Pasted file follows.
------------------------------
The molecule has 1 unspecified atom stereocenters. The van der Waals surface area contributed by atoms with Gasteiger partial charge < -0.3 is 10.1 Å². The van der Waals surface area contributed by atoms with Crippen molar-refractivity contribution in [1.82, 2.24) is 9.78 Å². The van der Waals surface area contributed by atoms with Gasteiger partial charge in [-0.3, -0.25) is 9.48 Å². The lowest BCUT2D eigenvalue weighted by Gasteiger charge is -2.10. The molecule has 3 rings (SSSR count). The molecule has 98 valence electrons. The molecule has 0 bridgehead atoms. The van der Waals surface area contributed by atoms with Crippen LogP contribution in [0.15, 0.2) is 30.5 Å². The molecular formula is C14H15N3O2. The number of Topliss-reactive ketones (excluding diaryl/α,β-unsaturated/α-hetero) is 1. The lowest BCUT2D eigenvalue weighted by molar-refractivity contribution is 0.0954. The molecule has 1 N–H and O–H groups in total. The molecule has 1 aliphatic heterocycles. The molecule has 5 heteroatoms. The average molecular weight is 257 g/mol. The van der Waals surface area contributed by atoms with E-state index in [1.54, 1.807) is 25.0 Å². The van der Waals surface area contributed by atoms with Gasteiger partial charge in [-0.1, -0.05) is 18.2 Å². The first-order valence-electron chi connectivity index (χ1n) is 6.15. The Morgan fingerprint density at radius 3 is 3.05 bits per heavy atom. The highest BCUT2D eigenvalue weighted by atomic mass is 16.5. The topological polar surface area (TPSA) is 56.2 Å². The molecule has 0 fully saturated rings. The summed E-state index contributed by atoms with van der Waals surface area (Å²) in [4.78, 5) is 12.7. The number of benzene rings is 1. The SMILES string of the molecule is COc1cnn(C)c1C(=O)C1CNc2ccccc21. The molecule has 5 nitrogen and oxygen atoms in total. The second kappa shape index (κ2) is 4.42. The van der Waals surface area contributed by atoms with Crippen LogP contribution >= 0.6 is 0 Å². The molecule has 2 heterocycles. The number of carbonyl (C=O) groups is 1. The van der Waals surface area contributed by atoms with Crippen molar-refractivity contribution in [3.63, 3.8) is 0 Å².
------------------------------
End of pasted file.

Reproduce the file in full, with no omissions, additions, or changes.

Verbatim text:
The molecule has 1 unspecified atom stereocenters. The van der Waals surface area contributed by atoms with Gasteiger partial charge < -0.3 is 10.1 Å². The van der Waals surface area contributed by atoms with Crippen molar-refractivity contribution in [1.82, 2.24) is 9.78 Å². The van der Waals surface area contributed by atoms with Gasteiger partial charge in [-0.3, -0.25) is 9.48 Å². The lowest BCUT2D eigenvalue weighted by Gasteiger charge is -2.10. The molecule has 3 rings (SSSR count). The molecule has 98 valence electrons. The molecule has 0 bridgehead atoms. The van der Waals surface area contributed by atoms with Crippen LogP contribution in [0.15, 0.2) is 30.5 Å². The molecular formula is C14H15N3O2. The number of Topliss-reactive ketones (excluding diaryl/α,β-unsaturated/α-hetero) is 1. The lowest BCUT2D eigenvalue weighted by molar-refractivity contribution is 0.0954. The molecule has 1 N–H and O–H groups in total. The molecule has 1 aliphatic heterocycles. The molecule has 5 heteroatoms. The average molecular weight is 257 g/mol. The van der Waals surface area contributed by atoms with E-state index in [1.54, 1.807) is 25.0 Å². The van der Waals surface area contributed by atoms with Gasteiger partial charge in [-0.1, -0.05) is 18.2 Å². The first-order valence-electron chi connectivity index (χ1n) is 6.15. The Morgan fingerprint density at radius 3 is 3.05 bits per heavy atom. The highest BCUT2D eigenvalue weighted by atomic mass is 16.5. The topological polar surface area (TPSA) is 56.2 Å². The molecule has 0 fully saturated rings. The summed E-state index contributed by atoms with van der Waals surface area (Å²) in [4.78, 5) is 12.7. The number of benzene rings is 1. The SMILES string of the molecule is COc1cnn(C)c1C(=O)C1CNc2ccccc21. The molecule has 5 nitrogen and oxygen atoms in total. The second kappa shape index (κ2) is 4.42. The van der Waals surface area contributed by atoms with Crippen LogP contribution >= 0.6 is 0 Å². The molecule has 2 heterocycles. The number of carbonyl (C=O) groups is 1. The van der Waals surface area contributed by atoms with Crippen molar-refractivity contribution in [3.63, 3.8) is 0 Å².